I encountered the following question in a previous year paper of a graduation-based test.

On a certain night the moon in its waning phase was a half-moon. At midnight the moon will be (choose one of the following)

  1. on the eastern horizon.
  2. at 45 degrees angular height above the eastern horizon.
  3. at the zenith.
  4. on the western horizon.

I remember looking out of my window and finding the moon on left and sometimes on right. I never imagined that it would be having a fixed pattern. This question is making me think otherwise. But I am unable to decide what that pattern is. Is the position of the moon really determine-able?

  • $\begingroup$ Hi @Ramit. While this may not be real homework, according to our homework policy, it is to be tagged as such, because it is "homework-like". ' $\endgroup$ – Abhimanyu Pallavi Sudhir Sep 14 '13 at 10:31
  • $\begingroup$ Ok, sure. That makes sense. $\endgroup$ – Ramit Sep 14 '13 at 10:39

The waning half moon is 3 weeks old, it rises at about midnight. All celestial objects appear to rise in the east and set in the west because of the rotation of the earth. Therefore, from your choices, the answer would be 1, on the eastern horizon.

I guess that doesn't fully answer your question, which is different from the question you reference. The moon rises about 48 minutes later each day. When the moon is full it rises as the sun sets because it is... full. 3 weeks later you have 21 days * 48 minutes = 1008 minutes or about 17 hours. If the sun sets at 6pm then the moon will rise about 17 hours later, and about an hour later, at midnight, it will be just above the eastern horizon. Hope that makes more sense :)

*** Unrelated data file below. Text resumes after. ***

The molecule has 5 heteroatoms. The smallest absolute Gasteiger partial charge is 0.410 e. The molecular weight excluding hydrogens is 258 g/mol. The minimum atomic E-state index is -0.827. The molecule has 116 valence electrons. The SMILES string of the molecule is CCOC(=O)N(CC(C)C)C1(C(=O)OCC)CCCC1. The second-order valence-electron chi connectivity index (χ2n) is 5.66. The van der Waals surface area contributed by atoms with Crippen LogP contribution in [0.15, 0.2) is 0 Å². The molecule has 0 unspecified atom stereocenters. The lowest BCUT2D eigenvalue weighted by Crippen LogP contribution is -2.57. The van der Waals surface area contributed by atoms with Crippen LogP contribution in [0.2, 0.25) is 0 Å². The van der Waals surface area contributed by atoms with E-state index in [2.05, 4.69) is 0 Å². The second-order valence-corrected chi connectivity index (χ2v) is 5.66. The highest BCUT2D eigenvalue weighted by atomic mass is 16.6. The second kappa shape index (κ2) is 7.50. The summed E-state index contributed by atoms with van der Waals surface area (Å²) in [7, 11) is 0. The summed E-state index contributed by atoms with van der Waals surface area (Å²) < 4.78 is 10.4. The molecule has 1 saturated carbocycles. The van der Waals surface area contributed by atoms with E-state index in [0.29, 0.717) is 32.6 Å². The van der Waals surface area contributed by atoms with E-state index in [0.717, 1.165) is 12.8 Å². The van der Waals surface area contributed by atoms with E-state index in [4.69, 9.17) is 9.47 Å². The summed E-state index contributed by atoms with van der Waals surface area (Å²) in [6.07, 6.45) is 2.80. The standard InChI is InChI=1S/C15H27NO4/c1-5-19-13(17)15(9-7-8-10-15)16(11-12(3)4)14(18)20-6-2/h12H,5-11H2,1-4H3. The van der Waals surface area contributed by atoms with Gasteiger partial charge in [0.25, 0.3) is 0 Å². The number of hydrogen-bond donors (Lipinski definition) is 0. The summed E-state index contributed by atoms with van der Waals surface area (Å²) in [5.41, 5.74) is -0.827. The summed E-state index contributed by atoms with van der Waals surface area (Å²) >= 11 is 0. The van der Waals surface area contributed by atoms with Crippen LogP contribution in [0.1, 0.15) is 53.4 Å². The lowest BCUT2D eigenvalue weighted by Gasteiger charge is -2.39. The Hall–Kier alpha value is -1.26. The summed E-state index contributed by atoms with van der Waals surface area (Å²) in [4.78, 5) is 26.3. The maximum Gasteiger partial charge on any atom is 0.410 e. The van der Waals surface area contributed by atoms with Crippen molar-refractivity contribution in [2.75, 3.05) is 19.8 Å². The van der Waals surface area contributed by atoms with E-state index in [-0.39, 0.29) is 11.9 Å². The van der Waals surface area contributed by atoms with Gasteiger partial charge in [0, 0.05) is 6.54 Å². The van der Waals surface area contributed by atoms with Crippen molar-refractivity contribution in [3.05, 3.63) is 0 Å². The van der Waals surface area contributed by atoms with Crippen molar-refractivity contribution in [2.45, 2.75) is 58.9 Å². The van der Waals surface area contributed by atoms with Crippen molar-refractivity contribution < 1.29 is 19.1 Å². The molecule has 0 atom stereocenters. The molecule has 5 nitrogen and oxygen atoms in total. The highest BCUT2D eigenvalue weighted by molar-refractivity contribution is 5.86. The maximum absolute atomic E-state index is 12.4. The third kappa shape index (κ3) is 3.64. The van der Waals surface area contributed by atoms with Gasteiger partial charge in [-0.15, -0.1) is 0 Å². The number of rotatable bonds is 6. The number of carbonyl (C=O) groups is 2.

• $\begingroup$ I guess, instead of 'If the sun sets at 6pm,' you want to say it rises at 6am. or is it implied? If yes, then it would mean that we see sun for 12 hours each day. that's an new information if it's true. $\endgroup$ – Ramit Sep 14 '13 at 10:30
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    $\begingroup$ Hrm, I don't think so, did I get that wrong? I was saying that if the sun sets at 6pm, then if the moon were full it would be rising at the same time. 3 weeks later it would be starting to rise 17 hours later, and be just above the eastern horizon at midnight. $\endgroup$ – Jessie Boone Sep 14 '13 at 10:33
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    $\begingroup$ A new moon is when the sun and the moon are on the same side of the earth. Until it reaches a full moon it is waxing (getting bigger). At 1 week it is a waxing half moon. At 2 weeks it is a full moon. In 2 more weeks it will be a new moon again, until then it is waning (getting smaller) and at 3 weeks, halfway between the full and new moon, it is a waning half moon. $\endgroup$ – Jessie Boone Sep 14 '13 at 10:45
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    $\begingroup$ The relationship is that the earth rotates approximately once every 24 hours, as such, fixed objects in the sky would rise and set every 12 hours. Since none of them are actually fixed you have to account for their individual motions, as well as the precession of the earths rotation. It is a rule of thumb that the moon rises "about" 48 minutes later every 24 hours. You could get mathematically accurate here, but this is observational astronomy :) $\endgroup$ – Jessie Boone Sep 14 '13 at 10:54
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    $\begingroup$ patterns make the world go 'round - literally! $\endgroup$ – Jessie Boone Sep 14 '13 at 10:58

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